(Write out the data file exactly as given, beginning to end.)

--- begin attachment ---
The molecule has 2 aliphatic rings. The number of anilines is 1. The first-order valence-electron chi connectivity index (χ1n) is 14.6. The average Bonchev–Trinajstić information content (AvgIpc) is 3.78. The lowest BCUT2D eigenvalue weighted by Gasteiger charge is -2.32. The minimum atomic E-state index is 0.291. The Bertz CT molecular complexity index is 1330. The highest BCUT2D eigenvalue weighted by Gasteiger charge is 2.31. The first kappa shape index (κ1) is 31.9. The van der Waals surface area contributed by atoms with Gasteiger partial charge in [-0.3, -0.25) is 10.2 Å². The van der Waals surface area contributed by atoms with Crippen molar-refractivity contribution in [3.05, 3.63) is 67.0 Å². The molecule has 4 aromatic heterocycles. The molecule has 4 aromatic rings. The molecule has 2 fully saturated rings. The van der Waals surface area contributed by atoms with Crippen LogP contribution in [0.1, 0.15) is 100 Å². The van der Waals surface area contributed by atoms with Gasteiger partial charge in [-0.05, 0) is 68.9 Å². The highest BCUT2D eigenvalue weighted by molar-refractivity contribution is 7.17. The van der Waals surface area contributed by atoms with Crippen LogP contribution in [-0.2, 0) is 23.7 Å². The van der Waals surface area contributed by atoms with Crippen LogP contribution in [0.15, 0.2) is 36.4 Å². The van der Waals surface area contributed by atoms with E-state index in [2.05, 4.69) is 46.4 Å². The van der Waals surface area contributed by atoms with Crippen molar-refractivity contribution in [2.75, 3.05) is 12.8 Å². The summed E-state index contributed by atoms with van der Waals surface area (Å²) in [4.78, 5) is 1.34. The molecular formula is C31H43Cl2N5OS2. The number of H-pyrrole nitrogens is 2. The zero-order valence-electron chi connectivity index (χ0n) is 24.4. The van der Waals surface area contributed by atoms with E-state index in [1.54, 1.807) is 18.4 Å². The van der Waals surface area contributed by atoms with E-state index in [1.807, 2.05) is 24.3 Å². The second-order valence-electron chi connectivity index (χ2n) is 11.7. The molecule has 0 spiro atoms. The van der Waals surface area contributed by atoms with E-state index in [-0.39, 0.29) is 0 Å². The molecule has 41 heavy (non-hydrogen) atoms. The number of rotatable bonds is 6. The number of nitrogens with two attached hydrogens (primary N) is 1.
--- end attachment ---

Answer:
The molecule has 2 aliphatic rings. The number of anilines is 1. The first-order valence-electron chi connectivity index (χ1n) is 14.6. The average Bonchev–Trinajstić information content (AvgIpc) is 3.78. The lowest BCUT2D eigenvalue weighted by Gasteiger charge is -2.32. The minimum atomic E-state index is 0.291. The Bertz CT molecular complexity index is 1330. The highest BCUT2D eigenvalue weighted by Gasteiger charge is 2.31. The first kappa shape index (κ1) is 31.9. The van der Waals surface area contributed by atoms with Gasteiger partial charge in [-0.3, -0.25) is 10.2 Å². The van der Waals surface area contributed by atoms with Crippen molar-refractivity contribution in [3.05, 3.63) is 67.0 Å². The molecule has 4 aromatic heterocycles. The molecule has 4 aromatic rings. The molecule has 2 fully saturated rings. The van der Waals surface area contributed by atoms with Crippen LogP contribution in [0.1, 0.15) is 100 Å². The van der Waals surface area contributed by atoms with Gasteiger partial charge in [-0.05, 0) is 68.9 Å². The highest BCUT2D eigenvalue weighted by molar-refractivity contribution is 7.17. The van der Waals surface area contributed by atoms with Crippen LogP contribution in [-0.2, 0) is 23.7 Å². The van der Waals surface area contributed by atoms with Crippen LogP contribution in [0.15, 0.2) is 36.4 Å². The van der Waals surface area contributed by atoms with E-state index in [2.05, 4.69) is 46.4 Å². The van der Waals surface area contributed by atoms with Crippen molar-refractivity contribution in [2.75, 3.05) is 12.8 Å². The summed E-state index contributed by atoms with van der Waals surface area (Å²) in [4.78, 5) is 1.34. The molecular formula is C31H43Cl2N5OS2. The number of H-pyrrole nitrogens is 2. The zero-order valence-electron chi connectivity index (χ0n) is 24.4. The van der Waals surface area contributed by atoms with E-state index in [1.54, 1.807) is 18.4 Å². The van der Waals surface area contributed by atoms with E-state index in [1.807, 2.05) is 24.3 Å². The second-order valence-electron chi connectivity index (χ2n) is 11.7. The molecule has 0 spiro atoms. The van der Waals surface area contributed by atoms with E-state index in [-0.39, 0.29) is 0 Å². The molecule has 41 heavy (non-hydrogen) atoms. The number of rotatable bonds is 6. The number of nitrogens with two attached hydrogens (primary N) is 1.